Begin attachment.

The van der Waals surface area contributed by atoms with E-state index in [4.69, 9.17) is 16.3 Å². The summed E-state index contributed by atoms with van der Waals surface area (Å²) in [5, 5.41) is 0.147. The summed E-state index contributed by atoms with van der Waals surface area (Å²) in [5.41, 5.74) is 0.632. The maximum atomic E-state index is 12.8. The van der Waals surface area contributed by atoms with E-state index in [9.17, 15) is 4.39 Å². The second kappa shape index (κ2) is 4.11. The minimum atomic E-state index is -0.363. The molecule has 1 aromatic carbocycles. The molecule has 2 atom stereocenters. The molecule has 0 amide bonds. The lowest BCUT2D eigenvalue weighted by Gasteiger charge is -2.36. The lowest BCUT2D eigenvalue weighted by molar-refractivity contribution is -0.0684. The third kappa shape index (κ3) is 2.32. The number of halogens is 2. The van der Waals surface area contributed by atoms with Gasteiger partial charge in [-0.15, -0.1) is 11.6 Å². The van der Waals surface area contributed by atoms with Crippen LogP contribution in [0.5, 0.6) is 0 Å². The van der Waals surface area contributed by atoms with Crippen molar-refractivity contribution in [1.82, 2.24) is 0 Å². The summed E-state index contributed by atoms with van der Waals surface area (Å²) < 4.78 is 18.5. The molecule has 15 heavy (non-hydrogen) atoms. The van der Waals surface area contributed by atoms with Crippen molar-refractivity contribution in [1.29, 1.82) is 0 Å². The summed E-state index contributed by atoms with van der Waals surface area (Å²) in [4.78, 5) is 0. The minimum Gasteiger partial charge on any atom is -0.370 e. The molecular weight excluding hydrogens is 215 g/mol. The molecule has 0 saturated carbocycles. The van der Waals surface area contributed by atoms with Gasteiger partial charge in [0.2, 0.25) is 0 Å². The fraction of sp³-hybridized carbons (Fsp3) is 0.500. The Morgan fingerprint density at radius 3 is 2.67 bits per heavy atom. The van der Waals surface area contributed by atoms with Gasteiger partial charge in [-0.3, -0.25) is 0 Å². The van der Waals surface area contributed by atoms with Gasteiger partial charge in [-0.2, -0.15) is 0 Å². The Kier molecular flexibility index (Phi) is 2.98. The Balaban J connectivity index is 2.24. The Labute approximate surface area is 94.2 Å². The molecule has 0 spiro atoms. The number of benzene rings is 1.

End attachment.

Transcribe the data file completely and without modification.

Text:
The van der Waals surface area contributed by atoms with E-state index in [4.69, 9.17) is 16.3 Å². The summed E-state index contributed by atoms with van der Waals surface area (Å²) in [5, 5.41) is 0.147. The summed E-state index contributed by atoms with van der Waals surface area (Å²) in [5.41, 5.74) is 0.632. The maximum atomic E-state index is 12.8. The van der Waals surface area contributed by atoms with E-state index in [9.17, 15) is 4.39 Å². The second kappa shape index (κ2) is 4.11. The minimum atomic E-state index is -0.363. The molecule has 1 aromatic carbocycles. The molecule has 2 atom stereocenters. The molecule has 0 amide bonds. The lowest BCUT2D eigenvalue weighted by Gasteiger charge is -2.36. The lowest BCUT2D eigenvalue weighted by molar-refractivity contribution is -0.0684. The third kappa shape index (κ3) is 2.32. The number of halogens is 2. The van der Waals surface area contributed by atoms with Gasteiger partial charge in [-0.15, -0.1) is 11.6 Å². The van der Waals surface area contributed by atoms with Crippen LogP contribution in [0.5, 0.6) is 0 Å². The van der Waals surface area contributed by atoms with Crippen molar-refractivity contribution in [1.82, 2.24) is 0 Å². The summed E-state index contributed by atoms with van der Waals surface area (Å²) < 4.78 is 18.5. The molecule has 15 heavy (non-hydrogen) atoms. The van der Waals surface area contributed by atoms with Crippen molar-refractivity contribution in [1.29, 1.82) is 0 Å². The summed E-state index contributed by atoms with van der Waals surface area (Å²) in [4.78, 5) is 0. The minimum Gasteiger partial charge on any atom is -0.370 e. The molecular weight excluding hydrogens is 215 g/mol. The molecule has 0 saturated carbocycles. The van der Waals surface area contributed by atoms with Gasteiger partial charge in [0.2, 0.25) is 0 Å². The fraction of sp³-hybridized carbons (Fsp3) is 0.500. The Morgan fingerprint density at radius 3 is 2.67 bits per heavy atom. The van der Waals surface area contributed by atoms with Gasteiger partial charge in [-0.3, -0.25) is 0 Å². The van der Waals surface area contributed by atoms with Gasteiger partial charge in [-0.2, -0.15) is 0 Å². The Kier molecular flexibility index (Phi) is 2.98. The Balaban J connectivity index is 2.24. The Labute approximate surface area is 94.2 Å². The molecule has 0 spiro atoms. The number of benzene rings is 1.